Microsoft has announced they will begin phasing out support for 32-bit Windows, and they won’t be offering the Windows 10 May 2020 Update to OEMs for 32-bit systems. We want you to know what this means, and how it affects SocketTools and its future development.
The important thing to keep in mind is that this announcement does not mean Microsoft is discontinuing all support for 32-bit Windows platforms immediately. For now, they are simply limiting new OEM distributions to 64-bit Windows. Microsoft will continue to provide security and feature updates for current 32-bit versions of Windows 10.
In addition, this announcement has no effect on WoW64, the Windows on Windows subsystem that provides 32-bit compatibility for 64-bit versions of Windows. Your 32-bit applications will continue to run on 64-bit Windows just as they always have.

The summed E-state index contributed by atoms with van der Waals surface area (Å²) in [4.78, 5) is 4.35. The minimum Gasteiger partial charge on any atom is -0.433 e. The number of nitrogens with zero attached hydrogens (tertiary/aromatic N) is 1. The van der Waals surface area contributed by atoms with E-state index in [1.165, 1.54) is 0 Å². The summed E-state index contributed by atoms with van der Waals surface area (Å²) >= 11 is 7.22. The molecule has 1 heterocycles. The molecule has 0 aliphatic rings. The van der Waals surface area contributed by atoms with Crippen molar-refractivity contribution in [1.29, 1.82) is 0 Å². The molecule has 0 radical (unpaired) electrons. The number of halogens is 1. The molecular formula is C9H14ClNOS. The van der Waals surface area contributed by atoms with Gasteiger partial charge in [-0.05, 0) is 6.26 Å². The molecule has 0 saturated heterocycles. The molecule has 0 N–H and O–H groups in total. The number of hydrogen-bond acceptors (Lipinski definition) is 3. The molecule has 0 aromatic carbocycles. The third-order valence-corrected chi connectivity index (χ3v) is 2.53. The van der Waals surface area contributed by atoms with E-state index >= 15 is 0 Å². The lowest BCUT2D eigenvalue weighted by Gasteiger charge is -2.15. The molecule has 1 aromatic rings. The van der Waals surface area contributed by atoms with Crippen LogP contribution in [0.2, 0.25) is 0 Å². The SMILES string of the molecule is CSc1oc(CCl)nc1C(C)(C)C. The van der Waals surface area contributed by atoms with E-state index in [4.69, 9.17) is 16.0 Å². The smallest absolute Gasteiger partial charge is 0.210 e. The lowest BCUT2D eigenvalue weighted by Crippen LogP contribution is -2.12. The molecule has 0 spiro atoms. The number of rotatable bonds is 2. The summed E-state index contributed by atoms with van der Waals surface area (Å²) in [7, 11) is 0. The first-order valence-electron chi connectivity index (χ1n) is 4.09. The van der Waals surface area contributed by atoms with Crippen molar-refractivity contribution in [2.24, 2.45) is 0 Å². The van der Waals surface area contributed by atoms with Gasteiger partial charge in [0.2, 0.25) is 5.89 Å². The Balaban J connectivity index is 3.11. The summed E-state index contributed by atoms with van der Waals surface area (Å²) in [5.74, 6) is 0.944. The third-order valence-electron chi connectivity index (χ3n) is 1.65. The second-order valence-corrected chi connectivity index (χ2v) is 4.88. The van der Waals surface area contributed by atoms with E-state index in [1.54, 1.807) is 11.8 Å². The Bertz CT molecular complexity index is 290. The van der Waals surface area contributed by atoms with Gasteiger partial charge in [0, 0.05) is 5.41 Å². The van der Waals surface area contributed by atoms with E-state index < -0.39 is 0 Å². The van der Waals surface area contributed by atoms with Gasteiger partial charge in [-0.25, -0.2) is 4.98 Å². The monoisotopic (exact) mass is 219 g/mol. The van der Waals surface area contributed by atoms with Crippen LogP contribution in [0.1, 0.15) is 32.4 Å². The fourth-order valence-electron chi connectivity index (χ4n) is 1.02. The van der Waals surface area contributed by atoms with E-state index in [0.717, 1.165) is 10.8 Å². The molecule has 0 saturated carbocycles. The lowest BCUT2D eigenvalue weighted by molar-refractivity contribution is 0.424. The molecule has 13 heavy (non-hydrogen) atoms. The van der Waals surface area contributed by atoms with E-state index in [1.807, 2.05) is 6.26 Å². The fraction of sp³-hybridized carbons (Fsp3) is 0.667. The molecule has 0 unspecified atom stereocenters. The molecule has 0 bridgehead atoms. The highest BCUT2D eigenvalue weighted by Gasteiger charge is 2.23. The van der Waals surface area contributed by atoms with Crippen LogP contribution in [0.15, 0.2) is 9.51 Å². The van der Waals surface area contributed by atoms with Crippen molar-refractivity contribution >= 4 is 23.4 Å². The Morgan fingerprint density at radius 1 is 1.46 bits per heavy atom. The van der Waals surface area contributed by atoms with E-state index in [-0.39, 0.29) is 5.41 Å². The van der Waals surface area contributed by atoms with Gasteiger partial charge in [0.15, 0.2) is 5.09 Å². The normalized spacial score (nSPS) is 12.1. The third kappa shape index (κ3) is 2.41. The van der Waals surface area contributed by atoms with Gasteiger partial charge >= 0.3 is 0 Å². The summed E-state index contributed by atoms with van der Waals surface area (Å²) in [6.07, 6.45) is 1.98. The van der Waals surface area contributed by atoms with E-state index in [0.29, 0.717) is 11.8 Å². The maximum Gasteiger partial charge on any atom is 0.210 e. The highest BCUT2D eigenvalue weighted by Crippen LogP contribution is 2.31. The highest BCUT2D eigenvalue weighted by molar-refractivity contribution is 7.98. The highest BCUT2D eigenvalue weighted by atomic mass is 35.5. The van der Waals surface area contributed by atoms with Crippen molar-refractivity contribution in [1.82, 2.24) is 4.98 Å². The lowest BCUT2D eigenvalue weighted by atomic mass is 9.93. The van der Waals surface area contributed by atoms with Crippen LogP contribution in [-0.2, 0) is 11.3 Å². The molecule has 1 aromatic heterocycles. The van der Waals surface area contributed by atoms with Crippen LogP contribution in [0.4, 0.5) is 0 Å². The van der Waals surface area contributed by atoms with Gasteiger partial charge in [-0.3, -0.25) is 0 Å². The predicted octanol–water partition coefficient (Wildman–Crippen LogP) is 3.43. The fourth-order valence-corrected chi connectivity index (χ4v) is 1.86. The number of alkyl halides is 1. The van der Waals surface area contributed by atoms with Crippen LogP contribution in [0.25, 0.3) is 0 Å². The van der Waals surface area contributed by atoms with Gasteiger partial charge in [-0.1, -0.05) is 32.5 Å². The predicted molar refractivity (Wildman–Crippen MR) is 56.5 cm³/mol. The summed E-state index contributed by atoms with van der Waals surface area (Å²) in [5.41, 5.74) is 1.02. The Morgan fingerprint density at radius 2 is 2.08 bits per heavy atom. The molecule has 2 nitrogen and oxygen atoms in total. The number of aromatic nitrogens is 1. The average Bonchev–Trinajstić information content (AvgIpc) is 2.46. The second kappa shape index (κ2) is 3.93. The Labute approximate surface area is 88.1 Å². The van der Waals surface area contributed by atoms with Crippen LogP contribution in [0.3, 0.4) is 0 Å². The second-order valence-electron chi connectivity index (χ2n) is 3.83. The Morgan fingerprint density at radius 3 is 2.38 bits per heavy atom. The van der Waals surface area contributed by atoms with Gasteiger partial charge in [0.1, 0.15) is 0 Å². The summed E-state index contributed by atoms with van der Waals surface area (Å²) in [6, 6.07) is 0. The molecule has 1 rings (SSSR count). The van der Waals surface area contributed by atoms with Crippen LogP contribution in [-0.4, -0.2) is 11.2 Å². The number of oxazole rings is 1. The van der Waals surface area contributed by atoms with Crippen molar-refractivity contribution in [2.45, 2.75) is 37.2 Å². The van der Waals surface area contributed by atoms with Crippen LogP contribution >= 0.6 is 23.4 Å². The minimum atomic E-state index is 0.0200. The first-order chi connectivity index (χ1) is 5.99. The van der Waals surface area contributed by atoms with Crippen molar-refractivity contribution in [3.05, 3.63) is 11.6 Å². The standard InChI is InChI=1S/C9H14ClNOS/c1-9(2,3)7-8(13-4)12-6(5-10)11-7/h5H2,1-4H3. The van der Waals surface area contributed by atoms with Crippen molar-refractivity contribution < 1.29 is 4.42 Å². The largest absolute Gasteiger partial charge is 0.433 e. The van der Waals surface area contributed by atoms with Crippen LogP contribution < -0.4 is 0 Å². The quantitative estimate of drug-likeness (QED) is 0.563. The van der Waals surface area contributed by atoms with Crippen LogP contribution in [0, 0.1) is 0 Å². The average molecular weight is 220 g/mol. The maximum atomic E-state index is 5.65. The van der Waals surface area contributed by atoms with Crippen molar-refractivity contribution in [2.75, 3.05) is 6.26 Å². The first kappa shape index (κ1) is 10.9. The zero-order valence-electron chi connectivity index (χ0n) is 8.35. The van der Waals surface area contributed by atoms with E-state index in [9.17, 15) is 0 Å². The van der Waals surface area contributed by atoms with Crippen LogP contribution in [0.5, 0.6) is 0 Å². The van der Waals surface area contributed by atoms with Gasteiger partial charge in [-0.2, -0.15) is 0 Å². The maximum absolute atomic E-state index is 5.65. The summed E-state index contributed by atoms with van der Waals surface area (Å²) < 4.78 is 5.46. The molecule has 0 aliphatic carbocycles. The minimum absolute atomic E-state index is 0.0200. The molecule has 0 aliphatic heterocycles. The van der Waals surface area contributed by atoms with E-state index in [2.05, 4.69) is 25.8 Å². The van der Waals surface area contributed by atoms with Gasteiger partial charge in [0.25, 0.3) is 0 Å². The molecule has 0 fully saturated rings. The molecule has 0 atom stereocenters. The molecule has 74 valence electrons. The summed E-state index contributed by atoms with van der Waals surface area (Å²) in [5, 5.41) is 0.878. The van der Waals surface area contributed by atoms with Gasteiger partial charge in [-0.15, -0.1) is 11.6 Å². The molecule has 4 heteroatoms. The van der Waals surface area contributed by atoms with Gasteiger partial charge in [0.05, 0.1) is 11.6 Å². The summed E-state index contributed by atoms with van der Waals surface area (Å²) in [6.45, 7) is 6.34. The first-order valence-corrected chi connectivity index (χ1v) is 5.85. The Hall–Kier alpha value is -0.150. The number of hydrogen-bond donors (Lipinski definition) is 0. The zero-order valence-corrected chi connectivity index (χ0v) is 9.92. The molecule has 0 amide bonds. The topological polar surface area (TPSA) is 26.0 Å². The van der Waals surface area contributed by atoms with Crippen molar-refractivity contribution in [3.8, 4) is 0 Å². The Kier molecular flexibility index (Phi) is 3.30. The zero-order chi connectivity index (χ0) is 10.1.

If you’re only providing a 32-bit version of your software, this is a good time to consider releasing native 64-bit versions of your applications. WoW64 is an optional subsystem, and it can be disabled by the system administrator. It’s common for Windows Server installations to not have WoW64 installed to minimize the potential impacts of 32-bit malware.
SocketTools has supported native 64-bit code for quite a while now and updating your code to use the 64-bit components and libraries is a straight-forward process. Often, all that’s required is changing some compiler options and adding 64-bit Windows (x64) as a target platform.
We will continue to provide support, updates and improvements for the 32-bit versions of the SocketTools components. There are no plans to deprecate support for the 32-bit .NET classes, ActiveX controls and libraries. Backwards compatibility has always been an important consideration for us, and just as we continue to support Windows XP and languages like Visual Basic 6, we will support 32-bit code on Windows 10 into the future.